Skunks are small cat-sized creatures native to North and South America who enjoy living in solitude. They have a very strong sense of smell and excellent hearing to make up for their poor vision. Skunks are opportunistic feeders that will eat fruit, berries, bugs, mice and even pet food. They are usually recognized for their black coat with white stripes.
Skunks are notorious for their stinky smell, but have you ever wondered why they smell? Their smell is a unique form of defense used to ward off predators or unwanted guests when they feel threatened. When the skunk’s black and white coloring or foot stomping is not enough warning to predators, they will resort to scaring them off with their potent spray. Skunks have the ability to spray from two glands located on each side of their anus. Skunks only carry enough of this chemical for five to six uses and it requires up to 10 days to produce a new supply.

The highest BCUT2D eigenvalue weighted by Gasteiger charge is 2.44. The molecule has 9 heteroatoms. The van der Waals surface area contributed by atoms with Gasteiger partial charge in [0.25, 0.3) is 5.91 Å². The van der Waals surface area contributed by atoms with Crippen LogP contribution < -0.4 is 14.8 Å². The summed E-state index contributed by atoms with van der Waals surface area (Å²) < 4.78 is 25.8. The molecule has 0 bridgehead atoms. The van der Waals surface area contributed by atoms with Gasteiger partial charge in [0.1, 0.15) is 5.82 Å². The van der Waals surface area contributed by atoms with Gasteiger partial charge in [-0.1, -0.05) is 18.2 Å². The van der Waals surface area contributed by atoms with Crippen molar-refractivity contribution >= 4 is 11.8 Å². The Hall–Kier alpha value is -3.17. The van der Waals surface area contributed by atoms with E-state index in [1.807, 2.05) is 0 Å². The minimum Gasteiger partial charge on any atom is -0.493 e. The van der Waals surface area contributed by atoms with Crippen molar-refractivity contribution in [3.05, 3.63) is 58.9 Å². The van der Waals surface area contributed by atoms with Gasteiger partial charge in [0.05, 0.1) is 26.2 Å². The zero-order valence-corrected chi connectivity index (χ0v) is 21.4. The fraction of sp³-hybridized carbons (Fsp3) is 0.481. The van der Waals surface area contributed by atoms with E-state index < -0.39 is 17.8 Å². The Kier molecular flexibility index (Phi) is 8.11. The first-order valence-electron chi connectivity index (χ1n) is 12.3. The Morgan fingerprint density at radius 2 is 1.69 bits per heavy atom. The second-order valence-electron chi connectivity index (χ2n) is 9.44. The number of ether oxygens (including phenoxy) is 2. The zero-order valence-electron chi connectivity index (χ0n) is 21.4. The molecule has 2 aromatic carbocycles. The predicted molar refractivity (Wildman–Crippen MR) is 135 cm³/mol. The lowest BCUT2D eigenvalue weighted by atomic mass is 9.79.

The skunk’s spray is a thiol, an organic compound in which sulfur is one of the main components. Sulfur has a rotten egg scent that is distained by most, making a skunk’s spray extremely pungent. The scent is so strong it can be smelled up to half a mile away and can linger for days to weeks. Their spray can also cause stinging of the eyes, temporary blindness, and nausea. Skunks have impressive aim and can hit targets with accuracy up to 10 feet away. Due to their smell, most predators, such as fox, wolves, and badgers, rarely attack skunks. However, the Great Horned Owl is the skunks only regular predator.
Humans and pet owners want to be sure to avoid a run in with a frightened skunk, as the smell of their spray is very difficult to get rid of for both people and pets. Home remedies to remove the scent are no match for the chemical makeup of a skunk’s spray.